Enos, and the request of a mother

Note: I wrote the outline for this back in June, when April’s conference talk was obviously much more on my mind.  However, finishing off this post apparently took a backseat for awhile and I only just re-discovered the draft.  Please accept my apologies for being so delayed in posting this.

In April’s General Conference President Uchtdorf related a story at the beginning of his talk of a mother who had requested that he speak on a particular subject.  She had two children who were estranged from one another and she wrote to President Uchtdorf  saying that if he would just speak on a particular topic that her children would be reconciled.  President Uchtdorf said that among other things that letter had prompted him as to what to speak about.  He also said before beginning his talk “Dear sister, I pray that the Spirit will touch your children’s hearts.”

I was so touched that of the multitude of topics he could have chosen to speak on, to a church of millions of people, this good man directed his comments to one particular sister and her two children.  I felt like the request was a bit audacious to feel like your children’s fight warranted the intervention of someone of such standing who doubtless had many other things to do.  However, I was more impressed with President Uchtdorf’s fulfillment of the request, regardless of audacity.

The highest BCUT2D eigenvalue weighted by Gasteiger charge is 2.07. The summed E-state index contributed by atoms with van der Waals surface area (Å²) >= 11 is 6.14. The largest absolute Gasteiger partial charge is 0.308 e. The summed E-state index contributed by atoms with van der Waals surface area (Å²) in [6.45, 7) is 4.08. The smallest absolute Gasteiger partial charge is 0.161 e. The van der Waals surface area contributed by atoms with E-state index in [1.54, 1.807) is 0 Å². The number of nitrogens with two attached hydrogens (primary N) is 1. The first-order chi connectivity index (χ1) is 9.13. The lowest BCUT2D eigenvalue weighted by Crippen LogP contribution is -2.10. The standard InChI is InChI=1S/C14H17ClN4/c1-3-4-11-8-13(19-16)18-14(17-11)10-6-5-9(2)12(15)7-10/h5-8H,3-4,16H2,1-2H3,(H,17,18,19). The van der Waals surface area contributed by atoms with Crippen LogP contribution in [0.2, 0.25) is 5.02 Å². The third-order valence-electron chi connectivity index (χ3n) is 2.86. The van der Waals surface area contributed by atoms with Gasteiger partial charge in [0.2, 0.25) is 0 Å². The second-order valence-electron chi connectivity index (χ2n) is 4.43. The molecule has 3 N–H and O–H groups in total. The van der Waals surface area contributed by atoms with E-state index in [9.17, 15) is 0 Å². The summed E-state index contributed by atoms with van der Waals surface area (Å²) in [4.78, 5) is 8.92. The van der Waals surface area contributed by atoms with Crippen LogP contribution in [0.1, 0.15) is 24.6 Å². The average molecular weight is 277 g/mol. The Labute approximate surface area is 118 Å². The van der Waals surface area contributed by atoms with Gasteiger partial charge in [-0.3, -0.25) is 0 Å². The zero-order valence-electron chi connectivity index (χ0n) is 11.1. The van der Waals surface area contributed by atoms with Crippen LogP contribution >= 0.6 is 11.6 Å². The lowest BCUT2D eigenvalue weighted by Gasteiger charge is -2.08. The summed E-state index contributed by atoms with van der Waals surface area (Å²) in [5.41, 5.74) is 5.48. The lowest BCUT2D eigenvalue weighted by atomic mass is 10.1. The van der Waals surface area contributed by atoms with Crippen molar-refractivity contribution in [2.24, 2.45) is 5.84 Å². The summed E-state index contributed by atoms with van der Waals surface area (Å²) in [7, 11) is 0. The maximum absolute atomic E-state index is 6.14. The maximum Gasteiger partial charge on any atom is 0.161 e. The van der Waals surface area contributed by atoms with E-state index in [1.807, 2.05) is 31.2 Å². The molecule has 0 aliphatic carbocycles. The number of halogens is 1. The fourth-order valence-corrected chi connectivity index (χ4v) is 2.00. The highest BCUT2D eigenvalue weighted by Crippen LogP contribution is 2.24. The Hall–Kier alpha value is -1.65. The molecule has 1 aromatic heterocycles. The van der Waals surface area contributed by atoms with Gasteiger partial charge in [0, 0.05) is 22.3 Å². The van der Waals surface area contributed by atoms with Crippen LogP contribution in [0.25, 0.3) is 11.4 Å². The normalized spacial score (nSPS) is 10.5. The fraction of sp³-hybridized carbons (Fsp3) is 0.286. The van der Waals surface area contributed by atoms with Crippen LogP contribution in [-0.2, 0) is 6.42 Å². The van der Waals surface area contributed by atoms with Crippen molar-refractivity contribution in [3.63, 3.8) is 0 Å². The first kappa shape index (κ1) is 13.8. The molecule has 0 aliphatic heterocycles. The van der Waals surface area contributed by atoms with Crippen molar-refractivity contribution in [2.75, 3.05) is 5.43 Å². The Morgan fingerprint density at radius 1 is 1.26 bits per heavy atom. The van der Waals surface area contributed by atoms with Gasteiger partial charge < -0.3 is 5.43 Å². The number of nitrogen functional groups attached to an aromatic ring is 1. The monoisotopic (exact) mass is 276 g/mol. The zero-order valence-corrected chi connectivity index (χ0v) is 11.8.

Tonight we read the book of Enos.  In this single chapter book we read of a man’s prayer for his nation, his enemies and other things.  One of the particular things Enos requests is the preservation of his people’s records.  I couldn’t help but think, what if the only reason we have the Book of Mormon today is that this one man had the audacity to ask the all-powerful, all-seeing, surely busy God to look out for the things he and his people had written?  Surely he could have thought – if the Lord wants our records preserved, he’ll preserve them and I don’t need to ask for it.  But he didn’t.  Rather than just seeking for his own personal forgiveness and things that he could control, he put his faith in God and had the faith that his own requests – however small or insignificant – were being heard by one who has the power to fulfill those requests.

In the Bible Dictionary we read –

“Prayer is the act by which the will of the Father and the will of the child are brought into correspondence with each other. The object of prayer is not to change the will of God, but to secure for ourselves and for others blessings that God is already willing to grant, but that are made conditional on our asking for them. Blessings require some work or effort on our part before we can obtain them. Prayer is a form of work, and is an appointed means for obtaining the highest of all blessings.”

What if Enos had neglected to perform that work and because of that we didn’t have the Book of Mormon today?  Perhaps the simple prayer of this one man have since affected millions of lives.  What if that one woman hadn’t taken the time to ask President Uchtdorf to speak to her children?  Perhaps this wonderful talk, which is so needed in our day, wouldn’t have been given.  Maybe we would have heard more about airplanes, or something else.  I’m sure whatever else President Uchtdorf could have spoken on would have been wonderful, but perhaps not this often quoted, well beloved talk that we were blessed with back in April.

This made me wonder, what blessings am I being denied simply because I don’t have the faith to ask?  I have a new resolve to strengthen my prayers and pleadings in behalf of those I care about, our nation and our world. I think our prayers have more power and import than we realize and we need to be diligent in using it to benefit the world.

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